Thinking about the end…

Thinking about one’s death and the legal issues created by aging, illness, chronic conditions or disability can be terrifying. Perhaps that is why many people put off end of life planning until they are older. But, if Alzheimer’s disease or some other cognitive disorder arises, it could be too late to plan at that point.

Unfortunately, in the case of one of our recent clients it was too late to plan. Our client, let’s call her Sarah, is an eighty-one-year-old woman that has been diagnosed with Alzheimer’s and her family contacted The Elder Care Firm to address her estate planning and Michigan elder law issues.

Alzheimer’s Disease

Alzheimer’s disease is a serious medical condition that affects a person’s cognitive functions. There are often personality changes, loss of bodily functions and memory issues which causes difficulty with daily activities. It often occurs with the elderly, but also happens to younger people, called early onset. It’s one of the most common illnesses in the senior population.

There are three stages of Alzheimer’s disease. In the early stage, the patient still functions independently, but they begin to lose their cognition. The mid-stage is when they are semi-dependent on the caregiver and have memory and self-identity problems with personality changes. The late stage is severe and they are fully dependent on the caregiver. The disease is highly progressive and the movement from one stage to the next may happen rapidly.

Sarah’s Case

When Sarah first came into to see us, it was probably safe to say she was in Stage 2 of her Alzheimer’s disease. She was having some cognition issues and was semi-dependent on a caregiver, but she was still well aware of her surroundings and had the minimum capacity to make legal decisions.

The reason Sarah reached out to the Elder Care Firm was that her daughters, who were “helping” Sarah pay bills, started to fail at this task. Namely, bills were not being paid, money was missing, there was unexplained credit card debt, and an investigation had been opened by Adult Protective Services. The daughters were previously added as co-owners on Sarah’s bank accounts. The reason Sarah did this was to allow her daughters access the bank accounts to pay bills. The Certified Elder Law Attorneys at the Elder Care Firm strongly discourage our clients from adding joint owners on to bank accounts.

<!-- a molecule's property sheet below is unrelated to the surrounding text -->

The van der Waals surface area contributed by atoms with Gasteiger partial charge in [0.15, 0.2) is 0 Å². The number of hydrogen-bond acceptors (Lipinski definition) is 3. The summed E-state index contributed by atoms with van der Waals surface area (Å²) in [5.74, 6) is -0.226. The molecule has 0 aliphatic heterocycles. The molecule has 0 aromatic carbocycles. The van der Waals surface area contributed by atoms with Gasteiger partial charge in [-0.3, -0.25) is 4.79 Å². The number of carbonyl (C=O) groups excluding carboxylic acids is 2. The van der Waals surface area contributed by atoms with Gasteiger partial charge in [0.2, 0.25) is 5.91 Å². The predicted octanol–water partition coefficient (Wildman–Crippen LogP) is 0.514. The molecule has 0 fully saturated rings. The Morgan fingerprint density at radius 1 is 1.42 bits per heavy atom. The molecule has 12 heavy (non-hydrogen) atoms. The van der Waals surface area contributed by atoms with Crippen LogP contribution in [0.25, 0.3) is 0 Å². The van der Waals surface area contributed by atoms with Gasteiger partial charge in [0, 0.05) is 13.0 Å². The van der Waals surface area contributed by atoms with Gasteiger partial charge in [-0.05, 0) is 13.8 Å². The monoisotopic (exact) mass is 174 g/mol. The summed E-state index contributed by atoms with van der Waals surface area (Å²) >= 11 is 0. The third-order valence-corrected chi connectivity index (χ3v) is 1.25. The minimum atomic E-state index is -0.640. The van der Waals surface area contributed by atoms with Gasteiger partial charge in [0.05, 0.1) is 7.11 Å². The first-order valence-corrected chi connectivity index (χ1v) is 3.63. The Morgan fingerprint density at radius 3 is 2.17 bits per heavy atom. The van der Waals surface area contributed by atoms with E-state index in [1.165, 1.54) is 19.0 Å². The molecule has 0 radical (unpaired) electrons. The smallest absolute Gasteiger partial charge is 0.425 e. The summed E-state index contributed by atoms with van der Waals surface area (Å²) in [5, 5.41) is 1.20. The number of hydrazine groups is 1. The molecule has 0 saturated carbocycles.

A well drafted power of attorney for finances is the better option. The power of attorney will allow the child to help pay bills while protecting the disabled parent from theft and/or the dangers that come with adding a child as a joint owner (divorce, lawsuit, etc.). The power of attorney also protects the child from allegations of impropriety.

Sarah’s initial concern was to remove her daughters from her bank accounts and to make a power of attorney for finances. She was self-aware that she needed help with her financial decisions; however, she did not want her daughters to serve in that role.

Sarah also wanted to make a Castle Trust:, to protect her assets from Medicaid (if she were to end up in a nursing home), and to pass her hard-earned assets to her grandchildren and great grandchildren bypassing her daughters. Regrettably, in the short amount of time from our Design Meeting (the meeting where we sit down and design the estate plan), to our Review/Signing Meeting (approximately 1 month after the Design Meeting), Sarah’s cognitive abilities rapidly declined. After her daughters were removed from the bank accounts and were being investigated by the authorities from Adult Protective Services, the daughters lawyered up and started putting immense pressure on Sarah. It is my opinion that this pressure and stress of the situation exacerbated Sarah’s Alzheimer’s.

When Sarah showed up for our Review/Signing Meeting, she had a hard time remembering why she was there, who we were, and what type of documents we were reviewing. It was heartbreaking. Alzheimer’s is a horrible disease. Needless to say, we were not able to effectuate an estate plan that would have protected Sarah’s hard earned assets, and would have passed her assets along to her grandchildren after death. Preplanning would have avoided this situation.

Alzheimer’s Does Not Automatically Mean No Capacity to Sign

Sarah’s Alzheimer’s declined rapidly and severely causing her to not have the proper capacity to sign legal documents. Nevertheless, an Alzheimer’s diagnosis does not automatically mean that a person lacks legal capacity. A recent Michigan Court of Appeals decision ruled “the degree of mental impairment necessary to invalidate a will is well beyond merely being forgetful or having some mental infirmity.” So, if a loved one has been recently diagnosed with Alzheimer’s, there may still be time to get their affairs in order before their cognitive abilities worsen. The National Institute on Aging suggests that estate planning take place soon after the diagnosis of Alzheimer’s disease.

If you want to find out more information about this topic, feel free to attned an upcoming LifeCare Planning workshop.

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